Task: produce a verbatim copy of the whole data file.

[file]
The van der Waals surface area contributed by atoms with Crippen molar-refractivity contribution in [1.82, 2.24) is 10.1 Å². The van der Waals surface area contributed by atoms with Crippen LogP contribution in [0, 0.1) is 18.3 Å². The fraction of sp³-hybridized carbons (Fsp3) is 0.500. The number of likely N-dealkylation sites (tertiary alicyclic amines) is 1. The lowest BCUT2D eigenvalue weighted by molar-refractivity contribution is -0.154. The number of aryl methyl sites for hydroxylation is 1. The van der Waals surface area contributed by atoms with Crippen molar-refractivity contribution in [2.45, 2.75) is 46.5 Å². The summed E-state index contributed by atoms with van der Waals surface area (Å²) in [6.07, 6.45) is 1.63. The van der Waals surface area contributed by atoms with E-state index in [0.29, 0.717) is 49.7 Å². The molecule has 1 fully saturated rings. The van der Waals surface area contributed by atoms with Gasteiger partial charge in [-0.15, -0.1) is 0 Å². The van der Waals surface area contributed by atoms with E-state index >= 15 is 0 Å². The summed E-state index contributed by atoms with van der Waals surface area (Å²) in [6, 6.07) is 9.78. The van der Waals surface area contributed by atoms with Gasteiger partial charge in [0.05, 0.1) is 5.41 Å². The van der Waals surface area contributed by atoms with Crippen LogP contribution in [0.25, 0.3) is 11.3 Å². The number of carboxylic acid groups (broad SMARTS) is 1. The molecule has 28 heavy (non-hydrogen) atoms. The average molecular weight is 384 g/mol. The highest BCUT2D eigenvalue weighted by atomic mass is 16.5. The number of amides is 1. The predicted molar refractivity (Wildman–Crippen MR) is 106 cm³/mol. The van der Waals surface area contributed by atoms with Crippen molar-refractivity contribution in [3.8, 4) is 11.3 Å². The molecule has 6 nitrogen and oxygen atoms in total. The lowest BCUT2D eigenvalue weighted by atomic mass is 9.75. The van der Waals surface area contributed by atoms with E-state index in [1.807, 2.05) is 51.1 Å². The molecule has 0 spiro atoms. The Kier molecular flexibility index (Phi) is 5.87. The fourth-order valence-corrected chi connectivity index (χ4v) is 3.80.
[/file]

The van der Waals surface area contributed by atoms with Crippen molar-refractivity contribution in [1.82, 2.24) is 10.1 Å². The van der Waals surface area contributed by atoms with Crippen LogP contribution in [0, 0.1) is 18.3 Å². The fraction of sp³-hybridized carbons (Fsp3) is 0.500. The number of likely N-dealkylation sites (tertiary alicyclic amines) is 1. The lowest BCUT2D eigenvalue weighted by molar-refractivity contribution is -0.154. The number of aryl methyl sites for hydroxylation is 1. The van der Waals surface area contributed by atoms with Crippen molar-refractivity contribution in [2.45, 2.75) is 46.5 Å². The summed E-state index contributed by atoms with van der Waals surface area (Å²) in [6.07, 6.45) is 1.63. The van der Waals surface area contributed by atoms with E-state index in [0.29, 0.717) is 49.7 Å². The molecule has 1 fully saturated rings. The van der Waals surface area contributed by atoms with Gasteiger partial charge in [-0.15, -0.1) is 0 Å². The van der Waals surface area contributed by atoms with E-state index >= 15 is 0 Å². The summed E-state index contributed by atoms with van der Waals surface area (Å²) in [6, 6.07) is 9.78. The van der Waals surface area contributed by atoms with Gasteiger partial charge in [0.05, 0.1) is 5.41 Å². The van der Waals surface area contributed by atoms with Crippen LogP contribution in [0.25, 0.3) is 11.3 Å². The number of carboxylic acid groups (broad SMARTS) is 1. The molecule has 28 heavy (non-hydrogen) atoms. The average molecular weight is 384 g/mol. The highest BCUT2D eigenvalue weighted by atomic mass is 16.5. The number of amides is 1. The predicted molar refractivity (Wildman–Crippen MR) is 106 cm³/mol. The van der Waals surface area contributed by atoms with Crippen molar-refractivity contribution in [3.8, 4) is 11.3 Å². The molecule has 6 nitrogen and oxygen atoms in total. The lowest BCUT2D eigenvalue weighted by atomic mass is 9.75. The van der Waals surface area contributed by atoms with E-state index in [1.807, 2.05) is 51.1 Å². The molecule has 0 spiro atoms. The Kier molecular flexibility index (Phi) is 5.87. The fourth-order valence-corrected chi connectivity index (χ4v) is 3.80.